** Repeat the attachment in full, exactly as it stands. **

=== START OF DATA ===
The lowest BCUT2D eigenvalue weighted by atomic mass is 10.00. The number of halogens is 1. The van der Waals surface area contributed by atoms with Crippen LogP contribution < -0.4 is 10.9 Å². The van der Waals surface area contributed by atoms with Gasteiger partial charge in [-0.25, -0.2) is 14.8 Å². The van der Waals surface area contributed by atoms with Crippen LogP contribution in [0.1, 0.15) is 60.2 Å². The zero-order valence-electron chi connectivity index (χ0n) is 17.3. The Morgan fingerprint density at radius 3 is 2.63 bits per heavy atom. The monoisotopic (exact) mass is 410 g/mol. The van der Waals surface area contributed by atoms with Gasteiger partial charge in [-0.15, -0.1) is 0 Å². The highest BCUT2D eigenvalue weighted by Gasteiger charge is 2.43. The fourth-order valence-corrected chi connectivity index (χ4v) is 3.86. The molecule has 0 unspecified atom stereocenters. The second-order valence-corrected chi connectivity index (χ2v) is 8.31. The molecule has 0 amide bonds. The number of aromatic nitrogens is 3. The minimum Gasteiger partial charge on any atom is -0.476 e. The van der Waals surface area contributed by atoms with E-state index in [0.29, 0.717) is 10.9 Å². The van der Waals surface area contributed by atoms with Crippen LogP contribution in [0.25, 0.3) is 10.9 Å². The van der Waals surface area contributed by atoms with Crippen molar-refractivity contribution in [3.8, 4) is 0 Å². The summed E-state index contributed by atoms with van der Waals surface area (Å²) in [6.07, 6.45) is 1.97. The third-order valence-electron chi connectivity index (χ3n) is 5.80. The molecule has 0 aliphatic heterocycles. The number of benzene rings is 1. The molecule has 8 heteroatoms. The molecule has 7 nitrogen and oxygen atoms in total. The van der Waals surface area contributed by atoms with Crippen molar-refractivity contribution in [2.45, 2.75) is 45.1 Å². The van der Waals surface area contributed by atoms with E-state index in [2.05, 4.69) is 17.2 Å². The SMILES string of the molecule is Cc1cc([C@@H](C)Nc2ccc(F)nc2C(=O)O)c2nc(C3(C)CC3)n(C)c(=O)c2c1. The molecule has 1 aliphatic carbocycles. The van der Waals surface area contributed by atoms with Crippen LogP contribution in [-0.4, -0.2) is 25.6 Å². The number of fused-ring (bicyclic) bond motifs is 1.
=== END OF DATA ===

The lowest BCUT2D eigenvalue weighted by atomic mass is 10.00. The number of halogens is 1. The van der Waals surface area contributed by atoms with Crippen LogP contribution < -0.4 is 10.9 Å². The van der Waals surface area contributed by atoms with Gasteiger partial charge in [-0.25, -0.2) is 14.8 Å². The van der Waals surface area contributed by atoms with Crippen LogP contribution in [0.1, 0.15) is 60.2 Å². The zero-order valence-electron chi connectivity index (χ0n) is 17.3. The Morgan fingerprint density at radius 3 is 2.63 bits per heavy atom. The monoisotopic (exact) mass is 410 g/mol. The van der Waals surface area contributed by atoms with Gasteiger partial charge in [-0.15, -0.1) is 0 Å². The highest BCUT2D eigenvalue weighted by Gasteiger charge is 2.43. The fourth-order valence-corrected chi connectivity index (χ4v) is 3.86. The molecule has 0 unspecified atom stereocenters. The second-order valence-corrected chi connectivity index (χ2v) is 8.31. The molecule has 0 amide bonds. The number of aromatic nitrogens is 3. The minimum Gasteiger partial charge on any atom is -0.476 e. The van der Waals surface area contributed by atoms with E-state index in [0.29, 0.717) is 10.9 Å². The van der Waals surface area contributed by atoms with Crippen LogP contribution in [0.25, 0.3) is 10.9 Å². The van der Waals surface area contributed by atoms with Crippen molar-refractivity contribution in [3.8, 4) is 0 Å². The summed E-state index contributed by atoms with van der Waals surface area (Å²) in [6.07, 6.45) is 1.97. The third-order valence-electron chi connectivity index (χ3n) is 5.80. The molecule has 0 aliphatic heterocycles. The number of benzene rings is 1. The molecule has 8 heteroatoms. The molecule has 7 nitrogen and oxygen atoms in total. The van der Waals surface area contributed by atoms with Crippen molar-refractivity contribution in [2.45, 2.75) is 45.1 Å². The van der Waals surface area contributed by atoms with E-state index in [2.05, 4.69) is 17.2 Å². The SMILES string of the molecule is Cc1cc([C@@H](C)Nc2ccc(F)nc2C(=O)O)c2nc(C3(C)CC3)n(C)c(=O)c2c1. The molecule has 1 aliphatic carbocycles. The van der Waals surface area contributed by atoms with Crippen LogP contribution in [-0.4, -0.2) is 25.6 Å². The number of fused-ring (bicyclic) bond motifs is 1.